So why am I telling you about this now?

Because I wanted to clear up that I am a fairly well read and genre unspecific reader.

Because yesterday Penguin Canada released, nah, revealed (through some creative social media usage) a chapter of Guy Gavriel Kay‘s newest novel, River of Stars. You can read the free chapter on Facebook here.

And why is this relevant you ask?

Because Guy Gavriel Kay is one of the few authors that I walked away from. I closed his book with intent, stuck it on a shelf, and consciously NEVER OPENED IT AGAIN. That book was a large print compilation of his original trilogy of the Fionavar Tapestry.

I really don’t say this lightly either. I don’t walk away from much, I try to find redeeming qualities, and usually do. I’ll keep watching a bad movie if it has good dialogue, I’ll keep reading a poorly written book that reveals an interesting story, well, you get the picture.

I can only think of 1 other book that I ever opened and didn’t finish (ironically, that other book was also written by a Canadian, although a much more Americanized Canadian.) I guess what I’m trying to say is that I am really disappointed with Guy Gavriel Kay’s writing.

Don’t get me wrong here, because I’m not trying to bash his writing, or mar the launch of his new book in any way. Indeed, go and pre-order a copy at the link above, he has won many awards, and been nominated for just as many and I am certainly in the minority with regards to his writing. I believe in supporting Canadian authors and the publishing industry and good books.

I think this is part of my frustration though. I REALLY WANTED to like the Fionavar Tapestry books, I wanted support this Canadian author and enjoy his work and feel good about being Canadian… but I didn’t. I couldn’t honestly tell you anymore what it was about the book that turned me off, but I barely made it to page 50, and it affected me so profoundly that I remember those first 50 pages clear as day more than 10 or 15 years later, and still feel a raw disappointment in myself for not having been able to enjoy it. I have avoided Guy’s books ever since, but I never forgot, and for some reason I have always felt a little like a traitor to Can Lit.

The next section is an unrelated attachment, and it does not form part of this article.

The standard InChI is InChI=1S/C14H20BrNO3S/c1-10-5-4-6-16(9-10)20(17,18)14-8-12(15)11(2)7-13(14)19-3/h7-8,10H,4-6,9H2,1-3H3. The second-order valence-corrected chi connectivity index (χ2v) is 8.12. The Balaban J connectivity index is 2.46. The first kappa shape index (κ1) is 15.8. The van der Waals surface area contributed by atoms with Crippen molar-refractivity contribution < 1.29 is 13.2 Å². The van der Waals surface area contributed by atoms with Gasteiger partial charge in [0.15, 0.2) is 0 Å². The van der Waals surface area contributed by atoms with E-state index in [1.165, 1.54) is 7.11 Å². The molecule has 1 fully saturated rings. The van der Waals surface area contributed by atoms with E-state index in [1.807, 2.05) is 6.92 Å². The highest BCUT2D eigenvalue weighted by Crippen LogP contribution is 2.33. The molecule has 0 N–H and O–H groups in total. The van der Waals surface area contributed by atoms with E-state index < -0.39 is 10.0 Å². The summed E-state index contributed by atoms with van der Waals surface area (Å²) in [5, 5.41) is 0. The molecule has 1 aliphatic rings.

So now a new book is coming. And for some reason I can’t explain, I still WANT to like Guy’s work, so I thought I would read the advanced chapter on Facebook.

I only made it through 2 paragraphs.

I had to walk away. And I am disappointed once more. And I still can’t explain why. But it is clear that I am just not a fan of his writing style, or voice. It feels to weak, soft. I don’t know… :(

- sigh -

So here’s the deal. Go buy the book and support this Canadian author, because anyone who can make it through the process of writing a book, and has an imagination as vivid as Guy clearly does, deserves to be supported. And tell me what you think. I’m curious if there is anyone else out there who also doesn’t like these books.

And just so I don’t sound like a hypocrite, I will be buying a copy of the book and reading it when it comes out. I want to give it a fair chance and I’m hoping the story will make up for that ‘Je ne sais quoi’ in his writing that turns me off.